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Nigerian Students Learn How To Protect Themselves Against Deadly Ebola Virus

Festus Iyorah /


Students at the University of Nigeria in Nsukka joined in a campaign to raise awareness of the Ebola virus and how people can protect themselves from it.


Festus Iyorah
NSUKKA, Enugu, Nigeria – Students
must be conscious and hygienic in order to curb the deadly Ebola virus, biochemistry,
Professor Henry Onwubiko said Friday at a health conference at the University
of Nigeria in Nsukka.
Onwubiko called on students and the
university to attain consciousness and help keep the environment clean in this
period of possible infection.
“The global world has really entered
a period of insurgence in infectivity, a stage where viruses and pathogen
thrives in the society and students needs to attain consciousness and be
hygienic,” Onwubiko said.
Festus Iyorah /


Professor Henry Onwubiko


His lecture, “War against Ebola
virus” was part of the health conference, which included the biochemistry
Before the conference, biochemistry
students staged a campaign around the university hoisting placards and banner
emblazoned with words sensitizing people on the deadly Ebola virus.
Ofurum who is also a third-year
student of Biochemistry urged other department in the university to join the
campaign against the Ebola virus disease and the university should also
organize lectures, seminars and conference  to stop the deadly virus
from spreading.
Festus Iyorah /


Students at the University of Nigeria in

take part in an educational campaign


to raise 




of Ebola.




Onwubiko, who is also a researcher looking
into the disease, said the university has a big role to play to curtail this
disease, including education, proper research and establishment of a disease
control center.
“The university needs to be connected
to the center of disease control and our laboratory needs to be equipped for
proper research on the virus,” Onwubiko said. “The university should also help
in orientating the students on how to increase their level of consciousness
towards the virus.”
Festus Iyorah /


Okechukwu Ochulor


One of the conference organizers,
20-year-old Okechukwu Ochulor, said general ignorance about the Ebola virus
spurred the biochemistry department to hold the event. He said there is a need
to sensitize students on the proper measures to take in order to prevent the scourge
of the virus from entering the university.
“The love we have for our fellow
student is what motivated us to organize this conference,” Ochulor said.
Students who attended the conference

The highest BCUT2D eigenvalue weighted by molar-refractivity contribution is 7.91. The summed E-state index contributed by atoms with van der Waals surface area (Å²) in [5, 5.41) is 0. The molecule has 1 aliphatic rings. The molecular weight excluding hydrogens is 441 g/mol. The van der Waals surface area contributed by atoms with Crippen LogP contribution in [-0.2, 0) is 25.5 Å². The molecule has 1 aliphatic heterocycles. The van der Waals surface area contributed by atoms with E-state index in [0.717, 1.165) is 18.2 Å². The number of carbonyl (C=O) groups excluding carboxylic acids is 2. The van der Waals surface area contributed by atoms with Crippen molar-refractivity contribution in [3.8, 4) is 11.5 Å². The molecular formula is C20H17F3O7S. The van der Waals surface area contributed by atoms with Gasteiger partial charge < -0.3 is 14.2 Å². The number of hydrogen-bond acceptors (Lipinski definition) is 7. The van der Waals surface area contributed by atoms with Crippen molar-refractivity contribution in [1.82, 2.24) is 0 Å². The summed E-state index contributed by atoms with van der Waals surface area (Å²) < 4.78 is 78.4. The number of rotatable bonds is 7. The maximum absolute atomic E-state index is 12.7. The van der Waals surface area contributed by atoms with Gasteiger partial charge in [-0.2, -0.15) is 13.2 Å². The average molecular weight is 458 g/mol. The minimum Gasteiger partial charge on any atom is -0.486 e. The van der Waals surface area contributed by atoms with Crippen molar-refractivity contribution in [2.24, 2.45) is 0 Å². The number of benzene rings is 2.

were excited about the opportunity. 
“I feel good about this conference,
though I’ve been hearing rumours about Ebola virus,” said Dominic Igwebuike,
22. Afterward, he said he’d learned a lot.
Festus Iyorah /

Dominic Igwebuike

“From this conference I’ve learnt that people
can still survive this virus if reported on time, unlike before when I used to
think that someone cannot survive the virus,” said Favour Ofurum, 20.
According to the World Health
Organization, Ebola first appeared in 1976 in two simultaneous outbreaks, one
in a village near the Ebola River in the Democratic Republic of Congo and the
other in Sudan.
Festus Iyorah /

Favour Ofurum


The virus, formerly known as Ebola
hemorrhagic fever, has a death rate of up to 90 percent. It is transmitted from
person to person through direct contact with bodily fluids, according to the
WHO, and there is not yet a vaccine to prevent it. Health workers and family
members of those with the virus are most likely to become infected.
The Daily Sun, a national newspaper in Nigeria, recently reported that
a nurse who had contact with an American doctor who died of Ebola, had skipped
quarantine and travelled to Enugu, a few miles away from the Nsukka campus,
which roused fear among students.
Aside from sensitizing people on what
the World Health Organization has tagged the “most deadly virus,” the
conference also dealt with how to prevent the virus from spreading.
Festus Iyorah /


Biodiversity conference participants at the



Nigeria in Nsukka.



Onwubiko said the university must
take responsibility by clearing the environment, especially the toilets, where
bodily fluids such as urine and saliva can be found. He also charged the university
to take the campaign against the virus seriously.
To students, Onwubiko said education
is more than reading and writing, but also means developing consciousness, and
taking responsibility for taking care of themselves and others in order to stop
the deadly virus.
Organizer Ochulor, who is a third-year
biochemistry student, said students should dress properly by wearing long
sleeves and hand gloves in order to avoid body contact. And, he said, security
officials should ensure good seating arrangements in the buses and cabs that
students use for transportation.
Ochulor said the university should
take this spread of Ebola seriously through lectures and seminars on the virus.
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